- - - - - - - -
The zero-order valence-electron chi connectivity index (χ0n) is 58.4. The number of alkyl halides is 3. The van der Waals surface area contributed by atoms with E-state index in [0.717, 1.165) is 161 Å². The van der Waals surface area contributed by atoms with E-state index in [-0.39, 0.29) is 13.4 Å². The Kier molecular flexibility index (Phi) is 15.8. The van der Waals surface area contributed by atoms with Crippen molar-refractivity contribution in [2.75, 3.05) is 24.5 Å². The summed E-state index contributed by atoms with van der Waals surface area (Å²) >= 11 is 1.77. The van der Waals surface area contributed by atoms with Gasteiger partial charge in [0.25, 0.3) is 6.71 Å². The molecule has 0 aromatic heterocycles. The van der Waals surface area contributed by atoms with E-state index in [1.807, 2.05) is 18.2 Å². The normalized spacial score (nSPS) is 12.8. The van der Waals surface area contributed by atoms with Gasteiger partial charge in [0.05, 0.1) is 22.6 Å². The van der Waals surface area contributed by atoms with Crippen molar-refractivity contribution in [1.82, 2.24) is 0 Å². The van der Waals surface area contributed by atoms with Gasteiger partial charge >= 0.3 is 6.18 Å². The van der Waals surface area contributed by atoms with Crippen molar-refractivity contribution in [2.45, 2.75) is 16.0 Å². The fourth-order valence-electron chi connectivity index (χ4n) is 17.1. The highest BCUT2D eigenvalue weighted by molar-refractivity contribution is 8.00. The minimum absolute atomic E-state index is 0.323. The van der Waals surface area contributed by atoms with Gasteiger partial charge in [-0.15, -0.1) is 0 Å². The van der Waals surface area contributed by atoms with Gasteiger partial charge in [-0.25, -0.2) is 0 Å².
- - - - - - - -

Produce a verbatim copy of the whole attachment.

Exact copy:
The zero-order valence-electron chi connectivity index (χ0n) is 58.4. The number of alkyl halides is 3. The van der Waals surface area contributed by atoms with E-state index in [0.717, 1.165) is 161 Å². The van der Waals surface area contributed by atoms with E-state index in [-0.39, 0.29) is 13.4 Å². The Kier molecular flexibility index (Phi) is 15.8. The van der Waals surface area contributed by atoms with Crippen molar-refractivity contribution in [2.75, 3.05) is 24.5 Å². The summed E-state index contributed by atoms with van der Waals surface area (Å²) >= 11 is 1.77. The van der Waals surface area contributed by atoms with Gasteiger partial charge in [0.25, 0.3) is 6.71 Å². The molecule has 0 aromatic heterocycles. The van der Waals surface area contributed by atoms with E-state index in [1.807, 2.05) is 18.2 Å². The normalized spacial score (nSPS) is 12.8. The van der Waals surface area contributed by atoms with Gasteiger partial charge in [0.05, 0.1) is 22.6 Å². The van der Waals surface area contributed by atoms with Crippen molar-refractivity contribution in [1.82, 2.24) is 0 Å². The van der Waals surface area contributed by atoms with Gasteiger partial charge >= 0.3 is 6.18 Å². The van der Waals surface area contributed by atoms with Crippen molar-refractivity contribution in [2.45, 2.75) is 16.0 Å². The fourth-order valence-electron chi connectivity index (χ4n) is 17.1. The highest BCUT2D eigenvalue weighted by molar-refractivity contribution is 8.00. The minimum absolute atomic E-state index is 0.323. The van der Waals surface area contributed by atoms with Gasteiger partial charge in [-0.15, -0.1) is 0 Å². The van der Waals surface area contributed by atoms with Gasteiger partial charge in [-0.25, -0.2) is 0 Å².